Matamoros Meeting is small, but full of life. Like the rest of the world, that life has changed during the COVID-19 pandemic, with new ways of reaching out to members and beyond.
Friends in Indiana Yearly Meeting sent the first Quaker missions to Mexico over 150 years ago, and a brick meetinghouse was built in the border town of Matamoros, Tamaulipas (across from Brownsville, Tex.) as early as 1880. Multiple yearly meetings have supported the ministry through the years. Iglesia Evangélica Amigos has been the primary base for Friends in Matamoros since its pastor, Hilda Martinez de Vasquez, began ministry there in January 2017.
She began by visiting people in the neighborhood, Colonia Esperanza y Reforma, inviting them to worship times and children’s events. Mostly children came in the beginning. Hilda and her husband, Fernando Vasquez, cleaned and spruced up the building, which had been closed most of the time since 2012. Helpers from the yearly meeting, Iglesia Evangélica de los Amigos en Mexico, including other pastors and work teams of young adults, traveled from the state of Coahuila to replace the roof and do other major repairs. A small team from Friends Church of North Carolina joined in on a couple of the trips.
While the building needed refreshing, most of the energy poured into the meeting comes from Hilda, a bivocational preschool teacher, and Fernando. That energy is contagious to the helpers who teach the children, lead women’s Bible study, and teach Sunday School lessons. The small but dedicated congregation even began their own mission to an island village south of the city.
Fernando Vasquez talks with children at VBS.
The pandemic brought huge challenges to the meeting, as it did everywhere. The meetinghouse was closed during the shutdown. Hilda even had to teach her preschoolers from home, for a time. But the ministry never stopped: they started teaching and praying over Facebook live. Hilda, Fernando, and their friend Milca Martinez go live on Facebook almost daily, leading Bible study, praying, or speaking words of encouragement. They’re reaching more people. One commonality between people who have many amenities and people who live without indoor plumbing—much less a car—is that someone in the family uses a smartphone. The congregation now includes people who live in other places, including one person as far away as Pennsylvania.
With some restrictions lifted, Matamoros is now a hybrid meeting. People meet for Sunday worship in person, as well as through social media broadcast. Kids’ club and monthly women’s and men’s meetings meet in person. Weekday devotions continue on Facebook.
Every other month, meeting members go to the island Isla Fantasía, taking donated clothes and food. Sometimes Hilda leads a worship service. Sometimes they take a special volunteer, like a dentist or barber, to help the people there.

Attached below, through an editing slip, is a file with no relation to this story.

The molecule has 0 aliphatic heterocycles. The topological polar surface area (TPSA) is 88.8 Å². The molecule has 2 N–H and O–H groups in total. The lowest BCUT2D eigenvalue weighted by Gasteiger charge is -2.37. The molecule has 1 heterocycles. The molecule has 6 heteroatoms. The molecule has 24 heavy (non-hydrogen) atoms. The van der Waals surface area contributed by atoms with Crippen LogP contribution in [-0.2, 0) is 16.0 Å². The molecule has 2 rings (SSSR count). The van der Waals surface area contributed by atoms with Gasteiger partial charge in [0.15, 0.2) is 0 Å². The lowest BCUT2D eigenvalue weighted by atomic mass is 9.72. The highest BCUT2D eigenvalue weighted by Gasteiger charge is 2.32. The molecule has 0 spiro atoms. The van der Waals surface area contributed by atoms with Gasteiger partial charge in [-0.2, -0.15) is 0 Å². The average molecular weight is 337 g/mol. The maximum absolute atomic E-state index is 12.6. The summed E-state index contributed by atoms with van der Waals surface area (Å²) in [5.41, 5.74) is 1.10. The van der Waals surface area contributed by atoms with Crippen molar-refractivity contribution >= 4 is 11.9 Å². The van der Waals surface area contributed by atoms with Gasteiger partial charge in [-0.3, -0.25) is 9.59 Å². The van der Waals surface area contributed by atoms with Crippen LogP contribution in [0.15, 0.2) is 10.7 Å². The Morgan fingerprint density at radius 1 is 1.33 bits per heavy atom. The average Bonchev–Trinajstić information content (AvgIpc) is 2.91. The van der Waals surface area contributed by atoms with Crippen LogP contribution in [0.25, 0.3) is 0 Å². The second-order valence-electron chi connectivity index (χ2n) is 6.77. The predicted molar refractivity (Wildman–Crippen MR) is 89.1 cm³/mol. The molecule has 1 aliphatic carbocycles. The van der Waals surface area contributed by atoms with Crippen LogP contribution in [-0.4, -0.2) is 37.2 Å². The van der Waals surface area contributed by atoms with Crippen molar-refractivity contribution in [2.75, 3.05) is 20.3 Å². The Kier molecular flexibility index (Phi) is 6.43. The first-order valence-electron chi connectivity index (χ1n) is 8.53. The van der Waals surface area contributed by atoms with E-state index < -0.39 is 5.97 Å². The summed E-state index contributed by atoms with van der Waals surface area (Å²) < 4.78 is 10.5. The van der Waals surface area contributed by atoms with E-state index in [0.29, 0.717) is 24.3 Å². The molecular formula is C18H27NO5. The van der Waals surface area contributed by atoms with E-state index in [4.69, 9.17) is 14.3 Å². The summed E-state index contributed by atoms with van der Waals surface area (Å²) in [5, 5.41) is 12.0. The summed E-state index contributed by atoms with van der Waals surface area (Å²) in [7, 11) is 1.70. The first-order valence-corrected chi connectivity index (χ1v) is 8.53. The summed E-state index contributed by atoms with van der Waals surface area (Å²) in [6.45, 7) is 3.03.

We visitors from North Carolina (United States) and Coahuila (Mexico) joined one of their trips to the island in January 2020. After worship at the meeting in Matamoros, volunteers piled into two vehicles. After stopping for gas, we poured salsa and queso into bags of chips as a quick, to-go version of nachos. Then we settled down for the long drive, as the city melted into a desert-like countryside of sparse shrubs. About an hour later, we reached a huge lake or sound by the barrier islands of Tamaulipas.
Everyone grabbed bags of food, donated clothes and toys, and crowded into an open boat. We took a few selfies at the dock and donned sunglasses against the bare sun. Everybody laughed a little nervously at each other as the boat settled low in the water with its overfull load. The boat’s owner started the motor, and it plowed through the calm water to Isla Fantasía.
Pastor Hilda Martinez leads the children in prayer during vacation Bible school (VBS)
at Matamoros Meeting.
A small meetinghouse shared by multiple denominations stands at the top of the sandy hill, surrounded by ramshackle huts and outhouses. As we unloaded the bags of donations onto tables under a shelter, women and children appeared, with hugs and warm greetings for pastor Hilda. While some volunteers sorted the clothing into categories, others got to hold little ones while their mothers “shopped.” One little girl hugged her new stuffed unicorn as she eyed the strangers. Little boys ran over and gestured, using the universal language for “Take our picture!” Afterwards, the women of the village shared their hospitality with a lunch of seafood soup and tortillas for all of the visitors.
Similar visits continue. In addition to donated clothing and toys, the meeting raises money for its ministries through hamburger lunches. Last summer, they invited local children to a farm-themed vacation Bible school (VBS), complete with goats and chickens. Then they took the supplies, lessons, and fun to share with the children on the island, hosting another VBS there.
Members of Matamoros Meeting pray that God can use them. They are living out that prayer—and example—online and in person.